“Blackstone sinks on second trading day.” Poor Stephen Schwarzman is $600 million poorer today than he was yesterday, according to the paper. Remember, the whole deal was set up, supposedly, because he was getting ready for retirement and needed to cash out his position. Now what? Will he be able to retire as planned? Oh, don’t worry Steve – there’s still Social Security.
You have to admire this guy. He created a company that was supremely, almost sublimely, suited to this worldwide financial bubble environment. He made billions while the bubble was inflating. And then, he sold out! Not completely, but largely, at what must be close to the very top.
And even more remarkable, the sale was fraught with such heavy irony that it seemed like the whole structure of modern investment theory might be crushed by it. Here was a company that had made billions in private equity, now selling itself to investors on the basis of a track record it could no longer keep up, for it was no longer a private equity company.
Now, it is public. Logically, if public markets are as smart as the theorists say, Blackstone’s (NYSE: BX) share price will already reflect its profitability. Which is a way of saying the obvious: The real profits were made when Schwarzman sold, not when the lumpeninvestor bought. Schwarzman is the real investor. The buyers are simply chumps.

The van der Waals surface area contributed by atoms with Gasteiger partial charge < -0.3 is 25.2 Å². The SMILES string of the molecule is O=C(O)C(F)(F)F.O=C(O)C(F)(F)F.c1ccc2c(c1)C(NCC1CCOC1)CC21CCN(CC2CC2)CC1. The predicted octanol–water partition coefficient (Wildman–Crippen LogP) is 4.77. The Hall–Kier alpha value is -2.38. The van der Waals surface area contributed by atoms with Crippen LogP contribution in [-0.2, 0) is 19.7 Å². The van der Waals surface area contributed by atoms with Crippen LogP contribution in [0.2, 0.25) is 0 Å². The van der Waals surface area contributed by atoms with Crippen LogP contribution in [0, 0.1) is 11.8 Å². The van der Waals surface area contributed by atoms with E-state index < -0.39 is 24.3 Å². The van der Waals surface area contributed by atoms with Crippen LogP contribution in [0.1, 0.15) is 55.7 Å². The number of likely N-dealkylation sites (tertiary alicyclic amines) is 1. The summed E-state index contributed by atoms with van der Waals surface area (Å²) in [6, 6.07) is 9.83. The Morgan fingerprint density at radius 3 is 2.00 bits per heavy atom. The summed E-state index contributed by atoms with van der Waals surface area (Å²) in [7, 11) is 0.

Meanwhile, Zimbabwe also continues to provide real world, real time lessons on how markets really work. A Reuters report tells us that the Zimbabwean greenback was pegged to the U.S. model back in April at the rate of 15,000 to one. But now it is June and a single U.S. dollar bill will bring you a stack of 200,000 Zimbabwean dollars.
Do you see how it works? The more the central bank of Zimbabwe puts out dollars, the more people don’t want them. This is the way everything works. Quality and quantity vary inversely. In the currency world, an increase in the quantity of money, leading inevitably to a decline in its quality – its purchasing power – is called inflation.
But oh – if only it were simpler! We now have a phenomenon that not even Mises foresaw. The U.S. dollar increases in quantity – depending on how you measure it – at a speed variously clocked at three to ten times faster than GDP growth. U.S. dollar-denominated derivative contracts now have a nominal value equal to 12 times the total output of the entire world. And so far, people are not exactly eager to get rid of U.S. dollars. At the top end, inflation in art, antiques, collectibles, Shanghai shares, luxury houses and so forth is proceeding at a rapid – though, still not Zimbabwean – pace. At the bottom, inflation in consumer prices is mixed…and middlin’.
It is surely a Crack Up Boom we are living through. But things are so cracked and so booming, it is hard to know what will happen next – but we have our suspicions.
Markets and Money